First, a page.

Italian Easter Bread

Author: Veruska Anconitano, Award-Winning Food Travel Journalist, Sommelier & Outdoor LoverAuthor information
About the author
Veruska Anconitano
Veruska is a a food travel journalist with awards to her credit, such as World Best Food Travel Journalist. She holds a certification as a sommelier and she is also an ardent lover of the outdoors. Aside from this, Veruska is a Multilingual SEO and Localization Consultant and co-owns multiple websites that cater to a global audience.
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Italians love bread, don’t we? That’s why I wanna introduce you to this Italian Easter Bread, ideal for Easter but in reality for the whole spring. There are many ways of calling this Italian Easter Bread in Italy, all dependant by the region where they’re made: they can be called cuddure, cudduraci, cuzzupe and so on, but the thinh all of them have in common is the presence of an egg in the middle (like in the casatiello) and the fluffiness.

It is leavened and flavored sweet dough with liqueur, very eggy and very tasty; it is used to eat it on Easter time but honestly, it is very good and if it were not for the eggs placed in the middle (which many people omit) you could eat it practically all year round without committing a sin. You can give this Italian Easter Bread the shape you want, even lengthened!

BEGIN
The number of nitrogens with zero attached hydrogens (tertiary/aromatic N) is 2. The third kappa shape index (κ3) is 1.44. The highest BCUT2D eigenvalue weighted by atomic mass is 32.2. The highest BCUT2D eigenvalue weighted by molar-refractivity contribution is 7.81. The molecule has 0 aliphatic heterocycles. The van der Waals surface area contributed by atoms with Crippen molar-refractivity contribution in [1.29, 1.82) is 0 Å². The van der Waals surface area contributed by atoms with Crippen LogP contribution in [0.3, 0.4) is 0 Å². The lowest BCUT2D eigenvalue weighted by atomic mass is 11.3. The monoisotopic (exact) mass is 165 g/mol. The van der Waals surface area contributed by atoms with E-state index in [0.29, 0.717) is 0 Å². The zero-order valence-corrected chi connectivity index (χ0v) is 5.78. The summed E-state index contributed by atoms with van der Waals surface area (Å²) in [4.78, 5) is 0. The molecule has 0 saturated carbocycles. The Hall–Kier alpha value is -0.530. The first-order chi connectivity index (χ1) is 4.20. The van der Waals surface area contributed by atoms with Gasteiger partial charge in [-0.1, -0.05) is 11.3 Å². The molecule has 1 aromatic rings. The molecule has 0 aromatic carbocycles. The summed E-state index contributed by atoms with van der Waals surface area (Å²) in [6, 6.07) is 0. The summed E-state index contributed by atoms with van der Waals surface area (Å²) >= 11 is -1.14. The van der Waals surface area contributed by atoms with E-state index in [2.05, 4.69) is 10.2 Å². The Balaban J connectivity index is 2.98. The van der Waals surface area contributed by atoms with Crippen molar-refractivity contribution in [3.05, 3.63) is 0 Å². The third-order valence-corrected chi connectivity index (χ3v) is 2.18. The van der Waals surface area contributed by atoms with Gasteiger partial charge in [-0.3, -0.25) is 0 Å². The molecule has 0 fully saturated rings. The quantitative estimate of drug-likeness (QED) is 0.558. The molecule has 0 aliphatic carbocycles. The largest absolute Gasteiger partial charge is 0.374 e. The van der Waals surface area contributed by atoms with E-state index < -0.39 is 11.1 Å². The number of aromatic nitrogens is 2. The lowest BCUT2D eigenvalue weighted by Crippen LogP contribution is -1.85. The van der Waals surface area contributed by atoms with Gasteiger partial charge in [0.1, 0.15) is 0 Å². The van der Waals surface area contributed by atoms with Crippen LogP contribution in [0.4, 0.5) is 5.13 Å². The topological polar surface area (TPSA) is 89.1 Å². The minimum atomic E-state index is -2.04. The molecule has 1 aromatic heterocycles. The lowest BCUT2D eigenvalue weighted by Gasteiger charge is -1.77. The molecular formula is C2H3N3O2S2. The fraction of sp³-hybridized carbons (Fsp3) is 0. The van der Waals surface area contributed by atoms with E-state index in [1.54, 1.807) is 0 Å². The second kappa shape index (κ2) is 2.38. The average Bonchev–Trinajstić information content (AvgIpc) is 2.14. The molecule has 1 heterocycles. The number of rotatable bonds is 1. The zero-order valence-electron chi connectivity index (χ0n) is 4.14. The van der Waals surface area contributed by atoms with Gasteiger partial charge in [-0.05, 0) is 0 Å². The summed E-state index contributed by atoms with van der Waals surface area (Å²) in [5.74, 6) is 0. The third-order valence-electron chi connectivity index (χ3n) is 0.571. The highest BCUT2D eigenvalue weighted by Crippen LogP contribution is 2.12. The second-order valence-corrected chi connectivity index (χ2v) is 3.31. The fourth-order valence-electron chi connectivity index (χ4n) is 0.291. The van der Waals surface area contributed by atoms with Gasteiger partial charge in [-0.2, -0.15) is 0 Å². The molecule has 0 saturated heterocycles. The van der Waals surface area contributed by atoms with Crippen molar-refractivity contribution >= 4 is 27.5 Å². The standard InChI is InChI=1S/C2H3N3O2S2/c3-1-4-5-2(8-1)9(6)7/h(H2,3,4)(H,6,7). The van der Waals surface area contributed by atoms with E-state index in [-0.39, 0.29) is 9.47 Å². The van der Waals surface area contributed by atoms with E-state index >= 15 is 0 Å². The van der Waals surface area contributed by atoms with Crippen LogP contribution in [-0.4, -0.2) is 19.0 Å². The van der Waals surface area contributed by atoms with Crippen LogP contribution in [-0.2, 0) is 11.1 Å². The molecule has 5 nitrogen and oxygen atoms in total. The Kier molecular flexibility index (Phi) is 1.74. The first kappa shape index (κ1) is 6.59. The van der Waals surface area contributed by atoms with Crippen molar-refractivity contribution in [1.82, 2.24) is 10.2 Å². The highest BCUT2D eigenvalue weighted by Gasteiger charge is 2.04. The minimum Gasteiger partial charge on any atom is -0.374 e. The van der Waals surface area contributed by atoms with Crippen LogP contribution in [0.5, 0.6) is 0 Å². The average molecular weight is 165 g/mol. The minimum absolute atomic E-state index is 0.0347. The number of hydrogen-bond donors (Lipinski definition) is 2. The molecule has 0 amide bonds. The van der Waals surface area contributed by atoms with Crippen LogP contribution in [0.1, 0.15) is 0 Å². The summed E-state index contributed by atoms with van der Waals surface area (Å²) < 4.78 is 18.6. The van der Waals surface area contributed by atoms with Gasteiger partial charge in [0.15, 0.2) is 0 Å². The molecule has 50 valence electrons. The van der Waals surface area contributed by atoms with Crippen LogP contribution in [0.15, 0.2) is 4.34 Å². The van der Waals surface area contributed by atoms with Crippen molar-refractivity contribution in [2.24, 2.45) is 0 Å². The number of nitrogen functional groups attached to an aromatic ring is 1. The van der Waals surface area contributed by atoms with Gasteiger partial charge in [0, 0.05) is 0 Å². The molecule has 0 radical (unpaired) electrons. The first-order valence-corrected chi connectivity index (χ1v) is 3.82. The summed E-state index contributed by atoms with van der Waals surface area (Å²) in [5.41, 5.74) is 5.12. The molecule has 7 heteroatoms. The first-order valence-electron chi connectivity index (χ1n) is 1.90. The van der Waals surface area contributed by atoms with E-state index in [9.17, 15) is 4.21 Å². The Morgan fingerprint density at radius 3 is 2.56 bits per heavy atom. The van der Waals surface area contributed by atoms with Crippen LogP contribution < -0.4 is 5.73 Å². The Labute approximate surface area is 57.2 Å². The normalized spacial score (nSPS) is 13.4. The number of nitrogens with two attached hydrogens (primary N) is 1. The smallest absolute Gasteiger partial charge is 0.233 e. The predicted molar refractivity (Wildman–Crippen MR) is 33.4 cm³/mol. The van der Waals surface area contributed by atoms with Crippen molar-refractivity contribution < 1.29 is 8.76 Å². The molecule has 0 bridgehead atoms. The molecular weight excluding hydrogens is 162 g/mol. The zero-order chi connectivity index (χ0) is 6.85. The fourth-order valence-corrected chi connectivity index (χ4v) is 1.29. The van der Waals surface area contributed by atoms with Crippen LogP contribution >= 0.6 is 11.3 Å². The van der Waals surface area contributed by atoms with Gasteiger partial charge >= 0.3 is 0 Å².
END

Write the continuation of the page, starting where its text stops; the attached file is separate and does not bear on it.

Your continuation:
The recipe calls for anise liqueur but you can use Cointreau or Amaretto and even the eggs may already be hard-boiled even if they will tend to become too hard; I advise you to take the bread out of the oven before the bait is completely dry (use a toothpick to see if it’s dry or moist) because the pastry dries and if it is overcooked it becomes hard. This Easter bread is well preserved for over a week if not in contact with the air.

The best way is to put it in food paper or in a plastic bag so that, as the days pass, they become softer.

The following is the traditional recipe to make this Italian Easter bread at home; you can decide to make 20 small buns or a big one, it’s entirely up to you!

Ingredients for 20

  • 1 kg of all purpose flour
  • 5 eggs
  • 1 pinch of salt
  • 300 grams of sugar
  • 200 grams of butter
  • 1 glass of anise liqueur
  • 2 tsp dry yeast
  • 2 lemons
  • 2  egg whites
  • sprinkles


  1. Mix the flour with the sugar and the yeast in a bowl and then drill a hole in the center and pour the eggs, the pinch of salt, the peel of the grated lemons and the liqueur. Beat the liquid mixture with the fork and mix it in the dry ingredients then add the soft butter cut into small pieces.
  2. Work the dough with your hands until you get a fairly soft and slimy dough, easy to work, and spread it to a height of about 1.5 cm then get some typical shapes. Insert a raw egg into each shape.
  3. Spread on the surface of each dough the beaten egg white biscuit and decorate with sprinkles.
  4. Bake at 180°C/356°F for about 20 minutes, allow to cool and eat.

Preparation time: 40 minutes

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